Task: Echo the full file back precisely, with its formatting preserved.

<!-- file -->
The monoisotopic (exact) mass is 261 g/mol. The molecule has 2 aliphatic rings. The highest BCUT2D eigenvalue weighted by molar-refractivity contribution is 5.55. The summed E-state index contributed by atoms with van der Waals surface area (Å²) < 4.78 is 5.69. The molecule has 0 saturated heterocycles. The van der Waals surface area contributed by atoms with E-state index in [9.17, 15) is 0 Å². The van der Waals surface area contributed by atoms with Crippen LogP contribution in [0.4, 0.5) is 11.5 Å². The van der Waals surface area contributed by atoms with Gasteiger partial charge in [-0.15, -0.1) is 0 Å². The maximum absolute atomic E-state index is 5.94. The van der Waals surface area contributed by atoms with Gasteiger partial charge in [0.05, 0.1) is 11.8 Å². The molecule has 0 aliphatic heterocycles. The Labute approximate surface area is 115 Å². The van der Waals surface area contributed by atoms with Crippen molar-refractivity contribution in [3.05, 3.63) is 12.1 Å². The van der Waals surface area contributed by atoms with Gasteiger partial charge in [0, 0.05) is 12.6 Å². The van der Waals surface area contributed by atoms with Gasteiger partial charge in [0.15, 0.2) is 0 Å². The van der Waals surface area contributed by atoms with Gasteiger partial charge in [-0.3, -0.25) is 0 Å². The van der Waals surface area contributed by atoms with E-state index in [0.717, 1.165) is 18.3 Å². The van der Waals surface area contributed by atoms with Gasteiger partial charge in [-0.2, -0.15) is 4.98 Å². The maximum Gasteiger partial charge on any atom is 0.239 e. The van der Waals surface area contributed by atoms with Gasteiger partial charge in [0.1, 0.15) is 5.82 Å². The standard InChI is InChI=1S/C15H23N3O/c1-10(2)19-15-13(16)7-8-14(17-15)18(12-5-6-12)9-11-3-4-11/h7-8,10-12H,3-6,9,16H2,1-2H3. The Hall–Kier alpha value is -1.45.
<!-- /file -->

The monoisotopic (exact) mass is 261 g/mol. The molecule has 2 aliphatic rings. The highest BCUT2D eigenvalue weighted by molar-refractivity contribution is 5.55. The summed E-state index contributed by atoms with van der Waals surface area (Å²) < 4.78 is 5.69. The molecule has 0 saturated heterocycles. The van der Waals surface area contributed by atoms with E-state index in [9.17, 15) is 0 Å². The van der Waals surface area contributed by atoms with Crippen LogP contribution in [0.4, 0.5) is 11.5 Å². The van der Waals surface area contributed by atoms with Gasteiger partial charge in [-0.15, -0.1) is 0 Å². The maximum absolute atomic E-state index is 5.94. The van der Waals surface area contributed by atoms with Gasteiger partial charge in [0.05, 0.1) is 11.8 Å². The molecule has 0 aliphatic heterocycles. The Labute approximate surface area is 115 Å². The van der Waals surface area contributed by atoms with Crippen molar-refractivity contribution in [3.05, 3.63) is 12.1 Å². The van der Waals surface area contributed by atoms with Gasteiger partial charge in [0, 0.05) is 12.6 Å². The van der Waals surface area contributed by atoms with Gasteiger partial charge in [0.15, 0.2) is 0 Å². The van der Waals surface area contributed by atoms with Gasteiger partial charge in [-0.3, -0.25) is 0 Å². The van der Waals surface area contributed by atoms with E-state index in [0.717, 1.165) is 18.3 Å². The van der Waals surface area contributed by atoms with Gasteiger partial charge in [-0.2, -0.15) is 4.98 Å². The maximum Gasteiger partial charge on any atom is 0.239 e. The van der Waals surface area contributed by atoms with Gasteiger partial charge in [0.1, 0.15) is 5.82 Å². The standard InChI is InChI=1S/C15H23N3O/c1-10(2)19-15-13(16)7-8-14(17-15)18(12-5-6-12)9-11-3-4-11/h7-8,10-12H,3-6,9,16H2,1-2H3. The Hall–Kier alpha value is -1.45.